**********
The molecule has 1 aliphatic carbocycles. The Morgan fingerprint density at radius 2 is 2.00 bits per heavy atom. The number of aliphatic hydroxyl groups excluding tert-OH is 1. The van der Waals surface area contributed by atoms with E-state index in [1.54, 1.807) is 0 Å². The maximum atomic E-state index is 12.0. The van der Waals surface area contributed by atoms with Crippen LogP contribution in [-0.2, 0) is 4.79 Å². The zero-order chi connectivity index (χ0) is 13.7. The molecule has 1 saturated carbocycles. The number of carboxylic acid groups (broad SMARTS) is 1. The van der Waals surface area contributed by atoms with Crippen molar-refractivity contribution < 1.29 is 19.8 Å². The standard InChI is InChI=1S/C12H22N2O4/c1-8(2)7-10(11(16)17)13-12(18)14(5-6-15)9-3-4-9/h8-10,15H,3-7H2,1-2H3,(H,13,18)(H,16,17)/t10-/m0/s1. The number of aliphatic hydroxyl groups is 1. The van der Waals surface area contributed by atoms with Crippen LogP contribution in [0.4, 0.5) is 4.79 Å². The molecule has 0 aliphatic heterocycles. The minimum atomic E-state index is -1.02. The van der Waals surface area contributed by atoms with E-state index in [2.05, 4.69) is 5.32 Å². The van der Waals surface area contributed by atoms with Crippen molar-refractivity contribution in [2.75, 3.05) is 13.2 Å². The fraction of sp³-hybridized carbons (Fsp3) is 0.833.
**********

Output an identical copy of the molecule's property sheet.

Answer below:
The molecule has 1 aliphatic carbocycles. The Morgan fingerprint density at radius 2 is 2.00 bits per heavy atom. The number of aliphatic hydroxyl groups excluding tert-OH is 1. The van der Waals surface area contributed by atoms with E-state index in [1.54, 1.807) is 0 Å². The maximum atomic E-state index is 12.0. The van der Waals surface area contributed by atoms with Crippen LogP contribution in [-0.2, 0) is 4.79 Å². The zero-order chi connectivity index (χ0) is 13.7. The molecule has 1 saturated carbocycles. The number of carboxylic acid groups (broad SMARTS) is 1. The van der Waals surface area contributed by atoms with Crippen molar-refractivity contribution < 1.29 is 19.8 Å². The standard InChI is InChI=1S/C12H22N2O4/c1-8(2)7-10(11(16)17)13-12(18)14(5-6-15)9-3-4-9/h8-10,15H,3-7H2,1-2H3,(H,13,18)(H,16,17)/t10-/m0/s1. The number of aliphatic hydroxyl groups is 1. The van der Waals surface area contributed by atoms with Crippen LogP contribution in [0.4, 0.5) is 4.79 Å². The molecule has 0 aliphatic heterocycles. The minimum atomic E-state index is -1.02. The van der Waals surface area contributed by atoms with E-state index in [2.05, 4.69) is 5.32 Å². The van der Waals surface area contributed by atoms with Crippen molar-refractivity contribution in [2.75, 3.05) is 13.2 Å². The fraction of sp³-hybridized carbons (Fsp3) is 0.833.